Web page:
Here’s a summary of what we at Kachan & Co. share with clients and how the chasm applies to cleantech.
Technology Adoption Lifecycle and Chasm Primer
One of the technology adoption lifecycle’s key insights is that the different constituents of the lifecycle adopt innovation for different reasons. Early adopters are technology enthusiasts looking for a radical shift, where the early majority simply seeks productivity improvement.
Early adopters hope to get a jump on competition, lower their costs, get to market faster, have more complete customer service or get some other similar business advantage. Those in the majority of the market, however, want to minimize discontinuity. They want evolution, not revolution. They want technology to enhance, not overthrow, established ways of doing business. And they don’t want to debug someone’s product — they want it to work properly and to integrate with existing technology.
The chasm occurs because the majority of the market wants references from other customers like them, but pre-chasm vendors can only offer references to early adopters. Companies trying to cross the chasm run into trouble because they’re essentially operating without a reference base, trying to sell to a market that’s highly reference oriented.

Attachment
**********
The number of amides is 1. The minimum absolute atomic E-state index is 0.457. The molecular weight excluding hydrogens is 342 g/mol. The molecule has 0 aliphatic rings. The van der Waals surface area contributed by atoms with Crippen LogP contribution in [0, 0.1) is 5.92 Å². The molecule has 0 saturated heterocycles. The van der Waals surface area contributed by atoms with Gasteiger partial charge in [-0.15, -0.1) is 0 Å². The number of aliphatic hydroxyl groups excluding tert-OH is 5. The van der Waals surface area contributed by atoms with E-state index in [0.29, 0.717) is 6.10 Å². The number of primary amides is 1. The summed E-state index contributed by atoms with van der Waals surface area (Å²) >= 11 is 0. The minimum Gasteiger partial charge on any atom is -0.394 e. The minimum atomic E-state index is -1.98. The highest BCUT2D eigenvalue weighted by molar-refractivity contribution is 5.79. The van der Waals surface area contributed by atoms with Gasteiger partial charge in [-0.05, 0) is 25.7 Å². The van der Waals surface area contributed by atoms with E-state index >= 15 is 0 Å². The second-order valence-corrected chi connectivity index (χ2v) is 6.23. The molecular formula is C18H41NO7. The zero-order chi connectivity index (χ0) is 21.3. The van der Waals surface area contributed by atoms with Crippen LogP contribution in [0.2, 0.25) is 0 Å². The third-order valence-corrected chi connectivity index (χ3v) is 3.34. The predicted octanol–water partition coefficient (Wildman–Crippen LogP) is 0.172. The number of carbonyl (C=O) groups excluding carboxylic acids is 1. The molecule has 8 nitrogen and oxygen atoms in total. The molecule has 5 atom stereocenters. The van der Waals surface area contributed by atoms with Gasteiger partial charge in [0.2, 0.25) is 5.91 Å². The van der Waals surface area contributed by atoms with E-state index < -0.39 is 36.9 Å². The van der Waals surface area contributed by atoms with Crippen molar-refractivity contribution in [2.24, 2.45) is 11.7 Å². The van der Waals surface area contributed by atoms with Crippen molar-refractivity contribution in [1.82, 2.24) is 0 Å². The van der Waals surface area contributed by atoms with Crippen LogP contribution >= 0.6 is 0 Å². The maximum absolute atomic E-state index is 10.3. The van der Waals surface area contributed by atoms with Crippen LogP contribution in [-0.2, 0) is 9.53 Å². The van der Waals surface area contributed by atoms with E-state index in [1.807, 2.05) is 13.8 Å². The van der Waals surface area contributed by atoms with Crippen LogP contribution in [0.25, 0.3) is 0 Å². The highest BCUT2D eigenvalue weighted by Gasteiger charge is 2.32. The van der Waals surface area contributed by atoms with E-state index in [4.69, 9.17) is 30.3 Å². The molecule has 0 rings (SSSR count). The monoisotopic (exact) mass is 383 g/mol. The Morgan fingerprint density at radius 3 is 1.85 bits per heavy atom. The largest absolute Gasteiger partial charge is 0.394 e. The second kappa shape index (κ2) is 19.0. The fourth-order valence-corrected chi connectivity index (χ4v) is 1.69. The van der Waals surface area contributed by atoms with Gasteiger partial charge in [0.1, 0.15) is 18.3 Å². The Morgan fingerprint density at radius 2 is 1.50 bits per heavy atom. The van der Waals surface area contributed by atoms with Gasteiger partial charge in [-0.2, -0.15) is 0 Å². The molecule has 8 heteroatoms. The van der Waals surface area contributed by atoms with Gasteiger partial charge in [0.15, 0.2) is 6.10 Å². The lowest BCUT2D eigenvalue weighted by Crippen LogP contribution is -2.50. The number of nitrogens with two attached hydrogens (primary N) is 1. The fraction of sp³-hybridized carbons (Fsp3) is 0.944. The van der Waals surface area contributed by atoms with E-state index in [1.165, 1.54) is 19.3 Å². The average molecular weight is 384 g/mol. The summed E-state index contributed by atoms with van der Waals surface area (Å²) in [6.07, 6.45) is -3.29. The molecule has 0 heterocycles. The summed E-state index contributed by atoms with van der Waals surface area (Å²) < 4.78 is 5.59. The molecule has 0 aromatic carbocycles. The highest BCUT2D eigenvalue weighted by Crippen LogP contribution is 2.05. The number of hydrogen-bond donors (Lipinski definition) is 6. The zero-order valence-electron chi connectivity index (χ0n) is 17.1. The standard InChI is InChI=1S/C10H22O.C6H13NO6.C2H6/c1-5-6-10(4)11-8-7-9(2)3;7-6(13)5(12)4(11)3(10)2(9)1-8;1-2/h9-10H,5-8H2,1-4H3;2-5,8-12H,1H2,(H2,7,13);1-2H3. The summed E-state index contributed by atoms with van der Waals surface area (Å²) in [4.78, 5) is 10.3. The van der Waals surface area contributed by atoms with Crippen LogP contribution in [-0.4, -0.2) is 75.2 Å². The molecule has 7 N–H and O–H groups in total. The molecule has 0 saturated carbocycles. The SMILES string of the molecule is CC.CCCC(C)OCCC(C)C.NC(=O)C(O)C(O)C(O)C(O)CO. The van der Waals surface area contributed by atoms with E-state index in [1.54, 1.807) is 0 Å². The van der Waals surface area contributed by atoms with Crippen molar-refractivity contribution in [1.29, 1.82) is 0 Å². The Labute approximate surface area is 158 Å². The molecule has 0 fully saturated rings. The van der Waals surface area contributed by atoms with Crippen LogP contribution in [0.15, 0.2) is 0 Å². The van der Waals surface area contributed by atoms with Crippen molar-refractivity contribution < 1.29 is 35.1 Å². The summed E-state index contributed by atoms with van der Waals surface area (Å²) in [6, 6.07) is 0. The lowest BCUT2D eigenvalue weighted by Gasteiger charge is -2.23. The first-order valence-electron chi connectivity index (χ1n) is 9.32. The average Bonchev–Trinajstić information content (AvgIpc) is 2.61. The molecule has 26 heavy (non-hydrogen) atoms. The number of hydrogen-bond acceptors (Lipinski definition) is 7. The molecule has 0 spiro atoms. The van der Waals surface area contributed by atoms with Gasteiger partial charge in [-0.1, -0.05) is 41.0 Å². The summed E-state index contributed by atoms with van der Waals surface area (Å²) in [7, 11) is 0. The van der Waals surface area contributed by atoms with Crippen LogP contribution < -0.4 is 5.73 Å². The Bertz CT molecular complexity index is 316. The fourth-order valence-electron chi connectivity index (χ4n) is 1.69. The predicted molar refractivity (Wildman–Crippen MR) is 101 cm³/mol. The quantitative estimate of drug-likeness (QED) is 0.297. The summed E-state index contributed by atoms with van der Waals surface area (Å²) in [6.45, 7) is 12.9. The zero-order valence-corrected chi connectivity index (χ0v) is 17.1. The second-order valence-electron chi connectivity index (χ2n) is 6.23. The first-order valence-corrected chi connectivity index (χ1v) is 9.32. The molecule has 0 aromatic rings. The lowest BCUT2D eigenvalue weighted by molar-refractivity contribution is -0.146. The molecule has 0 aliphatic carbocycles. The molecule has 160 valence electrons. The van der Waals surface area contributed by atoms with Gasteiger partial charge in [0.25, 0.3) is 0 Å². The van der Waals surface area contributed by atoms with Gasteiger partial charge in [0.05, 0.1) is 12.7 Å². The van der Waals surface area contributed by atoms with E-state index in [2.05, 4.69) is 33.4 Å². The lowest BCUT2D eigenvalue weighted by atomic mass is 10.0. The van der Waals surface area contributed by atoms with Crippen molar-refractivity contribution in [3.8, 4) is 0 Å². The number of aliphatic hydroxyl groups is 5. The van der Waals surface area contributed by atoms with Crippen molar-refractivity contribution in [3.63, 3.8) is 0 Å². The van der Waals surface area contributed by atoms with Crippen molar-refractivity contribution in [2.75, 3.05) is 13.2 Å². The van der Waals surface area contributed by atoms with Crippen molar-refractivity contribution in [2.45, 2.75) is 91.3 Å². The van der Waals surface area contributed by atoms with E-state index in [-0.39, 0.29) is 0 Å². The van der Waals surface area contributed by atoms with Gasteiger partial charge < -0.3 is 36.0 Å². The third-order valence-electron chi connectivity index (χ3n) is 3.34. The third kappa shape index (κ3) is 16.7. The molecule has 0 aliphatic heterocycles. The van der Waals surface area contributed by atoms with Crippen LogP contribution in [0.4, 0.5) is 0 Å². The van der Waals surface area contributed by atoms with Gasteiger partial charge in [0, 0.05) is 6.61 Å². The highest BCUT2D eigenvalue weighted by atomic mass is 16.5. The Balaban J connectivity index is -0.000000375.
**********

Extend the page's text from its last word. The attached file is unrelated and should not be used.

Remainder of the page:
Bridging this gulf is awkward because if they’re to be successful, companies must adopt new strategies just at the time they’re becoming most comfortable with ones that seem to work.
The only reliable way to exit the chasm is to target a niche market on the other side made up of pragmatists united by a common problem for which there is no known solution. These pragmatists are motivated to help the new technology cross the chasm if it is packaged as a complete solution to their problem.